Combating fatigue associated with liver disease
A study examines the efficiency and safety of an anti-nausea drug as a treatment for fatigue in primary biliary cirrhosis
Fatigue affects up to 85 percent of patients with primary biliary cirrhosis (PBC), interfering with their quality of life and limiting their activities. Although several drugs have previously been studied, none have proven effective and there is currently no known treatment for it.
In a study led by Jeremy J. Theal, M.D. of the University of Toronto and published in the June 2005 issue of Hepatology, researchers examined the effects of ondansetron (an anti-nausea drug commonly used to treat nausea during chemotherapy) on fatigue associated with PBC, an inflammation of the bile ducts in the liver that leads to cirrhosis. Fatigue is often associated with depression, which may be caused by abnormalities in serotonin transmission; ondansetron helps regulate serotonin levels, which suggests its potential as a treatment for fatigue and depression.
Hepatology, the official journal of the American Association for the Study of Liver Diseases (AASLD), published by John Wiley & Sons, Inc. is available online via Wiley InterScience at http://www.interscience.wiley.com/journal/hepatology.
A total of 54 patients from three Canadian centers (Toronto, Montreal, and Calgary) were included in a randomized, double blind placebo-controlled crossover trial, in which they received the drug in one four week period and a placebo in the other. The crossover design was chosen because fatigue is a subjective symptom and taking both the drug and the placebo in two separate blinded periods allowed patients to serve as their own controls. In addition to a diagnosis of PBC, patients had to score at least a 4 on the Fatigue Survey Score survey (FSS), a scoring system used to evaluate fatigue in patients with PBC. Patients received either a placebo in period 1 and ondansetron in period 2 or vice versa, but did not know which group they were in.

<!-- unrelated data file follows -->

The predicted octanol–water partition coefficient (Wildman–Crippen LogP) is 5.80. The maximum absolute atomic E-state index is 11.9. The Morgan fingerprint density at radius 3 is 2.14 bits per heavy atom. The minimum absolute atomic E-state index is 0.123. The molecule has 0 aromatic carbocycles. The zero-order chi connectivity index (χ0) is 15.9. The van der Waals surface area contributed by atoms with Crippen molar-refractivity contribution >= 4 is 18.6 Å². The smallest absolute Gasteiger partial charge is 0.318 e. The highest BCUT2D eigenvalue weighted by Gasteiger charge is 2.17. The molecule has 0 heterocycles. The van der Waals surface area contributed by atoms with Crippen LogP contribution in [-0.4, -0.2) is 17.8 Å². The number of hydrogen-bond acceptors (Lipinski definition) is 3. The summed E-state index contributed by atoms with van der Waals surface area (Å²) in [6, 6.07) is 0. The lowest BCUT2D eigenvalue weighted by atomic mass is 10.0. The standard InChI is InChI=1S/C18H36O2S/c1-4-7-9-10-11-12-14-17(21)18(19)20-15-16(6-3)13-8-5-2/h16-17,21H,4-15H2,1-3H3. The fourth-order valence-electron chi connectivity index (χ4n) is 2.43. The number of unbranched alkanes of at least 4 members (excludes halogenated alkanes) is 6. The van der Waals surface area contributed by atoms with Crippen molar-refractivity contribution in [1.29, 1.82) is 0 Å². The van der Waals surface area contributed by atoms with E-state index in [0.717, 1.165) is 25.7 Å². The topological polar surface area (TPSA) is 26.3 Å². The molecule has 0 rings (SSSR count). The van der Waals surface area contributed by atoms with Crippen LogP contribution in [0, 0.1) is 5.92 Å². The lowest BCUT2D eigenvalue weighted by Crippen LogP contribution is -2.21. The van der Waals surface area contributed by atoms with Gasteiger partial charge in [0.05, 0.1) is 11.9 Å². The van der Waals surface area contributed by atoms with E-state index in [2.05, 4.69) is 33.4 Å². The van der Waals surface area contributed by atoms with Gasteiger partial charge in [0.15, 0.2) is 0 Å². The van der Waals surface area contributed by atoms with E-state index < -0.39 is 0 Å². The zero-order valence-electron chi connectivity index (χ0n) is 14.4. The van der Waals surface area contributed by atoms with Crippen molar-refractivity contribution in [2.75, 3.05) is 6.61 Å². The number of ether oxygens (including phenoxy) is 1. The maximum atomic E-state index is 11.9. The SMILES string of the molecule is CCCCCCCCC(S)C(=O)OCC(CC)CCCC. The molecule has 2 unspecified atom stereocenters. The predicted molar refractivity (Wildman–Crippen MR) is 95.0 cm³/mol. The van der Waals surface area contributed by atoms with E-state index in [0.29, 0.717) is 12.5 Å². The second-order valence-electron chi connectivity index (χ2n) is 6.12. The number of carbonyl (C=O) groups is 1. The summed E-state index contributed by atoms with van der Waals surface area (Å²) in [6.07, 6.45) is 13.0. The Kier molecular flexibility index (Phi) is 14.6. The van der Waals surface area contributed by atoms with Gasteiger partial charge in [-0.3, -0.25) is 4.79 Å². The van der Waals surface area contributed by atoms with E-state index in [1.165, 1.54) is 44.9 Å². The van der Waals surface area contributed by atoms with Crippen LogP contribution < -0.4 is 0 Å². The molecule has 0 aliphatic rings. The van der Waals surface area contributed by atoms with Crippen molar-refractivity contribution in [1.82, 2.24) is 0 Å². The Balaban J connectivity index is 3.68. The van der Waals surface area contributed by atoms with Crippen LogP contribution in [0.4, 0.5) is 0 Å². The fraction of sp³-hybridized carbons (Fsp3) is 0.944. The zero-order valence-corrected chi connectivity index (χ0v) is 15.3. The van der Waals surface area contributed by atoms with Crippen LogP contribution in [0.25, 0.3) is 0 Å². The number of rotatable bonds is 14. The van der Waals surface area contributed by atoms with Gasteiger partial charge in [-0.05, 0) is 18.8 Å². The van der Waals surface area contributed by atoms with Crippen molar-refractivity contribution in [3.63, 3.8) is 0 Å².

Patients taking ondansetron in period 1 showed the same decrease in fatigue as those taking a placebo. In period 2, patients taking the drug showed a decrease in fatigue, while those taking the placebo did not. However, since constipation is a major side effect of ondansetron and patients were informed of possible side effects before the trial began, those suffering from constipation most likely realized they were taking the drug, which may have influenced how they perceived their fatigue. For this reason, the researchers judged the results of period 2 to be invalid and used only the results from period 1 to evaluate the effects of ondansetron. They conclude that "ondansetron did not have a fatigue-reduction benefit greater than the considerable placebo effect we observed." In addition, neither depression nor sleep quality changed significantly on ondansetron versus the placebo.
The researchers point out that fatigue is difficult to measure and evaluate as it is a symptom that patients verbally report. "Thus in this study, the inherent difficulty in measuring a symptom as subjective and ill-defined as fatigue, particularly with questionnaires that are surrogate measures for this symptom, must temper any interpretations of clinical significance from fatigue changes that were measured," they state. They suggest that other drugs targeting the central nervous system may prove effective in combating fatigue associated with PBC, but that medications with fewer side effects should be tested in the future.
Source: Eurekalert & othersLast reviewed: By John M. Grohol, Psy.D. on 21 Feb 2009
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